Eligible Students Can Study for Free with JJC’s ‘My Future’ Program

Joliet Junior College’s new “My Future” program will offer career scholarships, covering tuition, fees, and books, for associate degree and other training programs to eligible, low-income youth – and through the program, JJC will even help them land careers once they graduate.

JJC Workforce Development employees pictured from left to right: Tammy Tschida, Karlie Cooper, and Cody Dailey.

The yearlong program, funded by the Workforce Investment Board of Will County, the Illinois Department of Commerce and Economic Opportunity, and the United States Department of Labor, will accept 70 students between the ages of 17-21 who have either a high school diploma or a GED certificate. Scholarship recipients must choose a career that’s in high demand in Will County.

These careers include, but are not limited to, veterinary technicians, firefighters, police officers, automotive body repairers, machinists, computer programmers, construction managers, truck drivers, certified nurse assistants, and graphic designers.

The program’s goals are to keep local youth in the Will County workforce, promote higher education, create skilled workers for in demand jobs, and to retain those workers. These goals, and the outcome of the “My Future” program itself, are much like the college’s own goals of increasing student success and completion, preparing students for in demand careers that respond to the labor market, addressing the needs of minorities and underrepresented students, and increasing resource development for students.

Paige Vanderhyden, director of workforce development at JJC’s City Center Campus, said eligible applicants should apply as soon as possible.

Students must meet the low-income requirements of the Workforce Investment Act (WIA) eligibility guidelines in order to apply for the “My Future” program. Information on WIA eligibility can be found at www.jjc.edu/continuing-education/workforce-development/Pages/job-training.aspx.

“JJC cares about our youth and our workforce here in Will County,” Vanderhyden said. “We’re always looking for ways to make sure our workforce is prepared and can enter into high growth, high demand occupations to be self sufficient, and that’s exactly what the ‘My Future’ program aims to do.”

To apply for the program, students must fill out an application, found at www.jjc.edu/continuing-education/workforce-development/Pages/MyFuture.aspx. Then, they must set up an appointment for an orientation by calling 815-280-1509. Orientation sessions will be held on Fridays at 10 a.m.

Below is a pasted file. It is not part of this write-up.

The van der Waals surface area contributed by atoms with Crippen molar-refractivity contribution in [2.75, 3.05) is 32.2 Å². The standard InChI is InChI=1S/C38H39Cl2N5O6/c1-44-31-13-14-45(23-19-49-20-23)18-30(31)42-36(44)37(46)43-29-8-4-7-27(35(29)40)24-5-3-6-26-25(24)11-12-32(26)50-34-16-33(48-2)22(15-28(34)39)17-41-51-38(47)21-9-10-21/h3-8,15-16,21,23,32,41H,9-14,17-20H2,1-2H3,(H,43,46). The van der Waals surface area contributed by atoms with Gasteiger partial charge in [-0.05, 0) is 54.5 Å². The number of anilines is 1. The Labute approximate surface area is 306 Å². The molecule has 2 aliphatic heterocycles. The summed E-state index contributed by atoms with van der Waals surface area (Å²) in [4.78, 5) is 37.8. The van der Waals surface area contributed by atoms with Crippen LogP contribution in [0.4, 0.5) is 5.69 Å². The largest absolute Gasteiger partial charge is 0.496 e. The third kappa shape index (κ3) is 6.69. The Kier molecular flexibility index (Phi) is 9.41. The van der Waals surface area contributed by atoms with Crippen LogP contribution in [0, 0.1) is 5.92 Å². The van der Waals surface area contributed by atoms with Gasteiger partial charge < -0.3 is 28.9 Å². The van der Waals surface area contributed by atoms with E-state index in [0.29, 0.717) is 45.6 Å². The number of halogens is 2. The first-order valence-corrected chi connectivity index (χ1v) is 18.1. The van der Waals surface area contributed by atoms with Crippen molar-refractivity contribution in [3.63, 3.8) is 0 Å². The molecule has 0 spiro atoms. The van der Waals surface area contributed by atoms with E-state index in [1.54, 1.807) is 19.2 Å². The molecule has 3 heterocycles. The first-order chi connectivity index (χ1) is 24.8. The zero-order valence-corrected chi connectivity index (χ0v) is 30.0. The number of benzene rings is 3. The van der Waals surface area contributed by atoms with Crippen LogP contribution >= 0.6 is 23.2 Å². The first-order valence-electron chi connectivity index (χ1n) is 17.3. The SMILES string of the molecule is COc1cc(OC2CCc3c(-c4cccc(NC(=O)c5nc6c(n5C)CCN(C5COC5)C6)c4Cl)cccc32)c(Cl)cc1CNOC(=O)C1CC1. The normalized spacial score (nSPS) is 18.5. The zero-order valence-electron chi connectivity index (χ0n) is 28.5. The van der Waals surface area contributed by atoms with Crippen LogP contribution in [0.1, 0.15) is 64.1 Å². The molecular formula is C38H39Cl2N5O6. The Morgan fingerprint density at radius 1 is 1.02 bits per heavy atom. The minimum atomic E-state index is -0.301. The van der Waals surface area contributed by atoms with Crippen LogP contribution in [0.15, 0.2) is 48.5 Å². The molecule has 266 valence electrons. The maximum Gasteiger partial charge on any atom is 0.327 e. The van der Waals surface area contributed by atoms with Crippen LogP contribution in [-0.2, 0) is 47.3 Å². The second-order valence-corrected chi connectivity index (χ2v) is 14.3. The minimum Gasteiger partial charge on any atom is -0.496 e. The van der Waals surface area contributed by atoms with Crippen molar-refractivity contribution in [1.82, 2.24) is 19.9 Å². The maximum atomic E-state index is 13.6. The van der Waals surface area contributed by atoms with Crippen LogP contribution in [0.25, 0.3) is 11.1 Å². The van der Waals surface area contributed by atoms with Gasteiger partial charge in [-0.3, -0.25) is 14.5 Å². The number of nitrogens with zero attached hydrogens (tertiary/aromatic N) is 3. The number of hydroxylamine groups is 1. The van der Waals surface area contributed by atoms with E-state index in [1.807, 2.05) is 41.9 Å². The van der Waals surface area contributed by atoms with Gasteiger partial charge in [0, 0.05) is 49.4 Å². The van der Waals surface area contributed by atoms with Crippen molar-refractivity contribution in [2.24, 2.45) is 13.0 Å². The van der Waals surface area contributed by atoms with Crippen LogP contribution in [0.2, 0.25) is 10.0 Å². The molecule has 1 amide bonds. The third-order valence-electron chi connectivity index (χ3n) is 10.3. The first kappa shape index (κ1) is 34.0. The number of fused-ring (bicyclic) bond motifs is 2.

After attending orientation, students will take a basic skills or career assessment test, which will help them choose an area of study, appealing to their interests. The last step in the application process is setting up an appointment with a Workforce Development employee to go through the paperwork and financial guidelines.

Once accepted into the program, students will meet regularly with Case Management Specialist Karlie Cooper so that she can help them choose their classes, make sure they’re succeeding and stay in the program.

Tammy Tschida, employee relations coordinator, is currently making connections with Will County companies so when the “My Future,” applicants graduate, they’ll have a place to start their careers, and Cody Dailey, career specialist, is working to increase awareness of the program.

“We’re very happy to have the opportunity to provide these services for youth in Will County and to be able to give them the chance for training or college,” said Vanderhyden. “JJC’s accessibility, reputation, and the quality of our instruction that we provide, will prepare students for the workforce.”

For more information about the “My Future,” program, e-mail Cooper at kacooper@jjc.edu, call 815-280-1509, or visit www.jjc.edu/continuing-education/workforce-development/Pages/MyFuture.aspx. For more information about JJC’s Workforce Development, visit www.jjc.edu/continuing-education/workforce-development/Pages/default.aspx.

Career Options for “My Future” Students

Cardiovascular Technologist/Technician
Dental Assistant
Dental Hygienist
Diagnostic Medical Sonographer
Licensed Practical Nurse
Medical Records/Health Information Technician
Nursing Aide/Home Health Aide
Occupational Therapist Assistant
Patient Care Tech/Medical Assistant
Pharmacy Technician
Physical Therapy Assistant
Radiologic Technologist
Registered Nurses
Respiratory Therapist
Veterinary Technician

Legal Secretary
Paralegal/Legal Assistant
Payroll/Billing Clerk
Secretary-Legal/Executive/Administrative Assistant

Chemical Technician
Computer-Controlled Machine Operator
Food Production Worker/Machine Operator
Industrial Machinery Mechanic
Industrial Maintenance/Repair Worker
Machine/Equipment Mechanic/Repairer
Machine/Process Operator
Manufacturing Supervisor

Information Technology
Computer/Information Systems Manager
Computer Programmer
Computer Software Engineer (Applications/Software)
Computer Support Specialist
Computer Systems Analyst
Network Systems/Data Communications Analyst

Automotive Body Repairer
Automotive/Bus/Truck Technician/Mechanic
Bus Driver
Diesel Engine Technician/Mechanic
Forklift Operator
Heavy Equipment Mechanic
Transportation/Logistics Supervisor
Truck Driver

Advertising/Marketing/Public Relations Manager
Employment/Recruitment/Placement Specialist
Graphic Designer

Construction Manager

Correctional Officer and Jailer
Police/Sheriff Patrol Officer
Police/Fire/Correctional Supervisor

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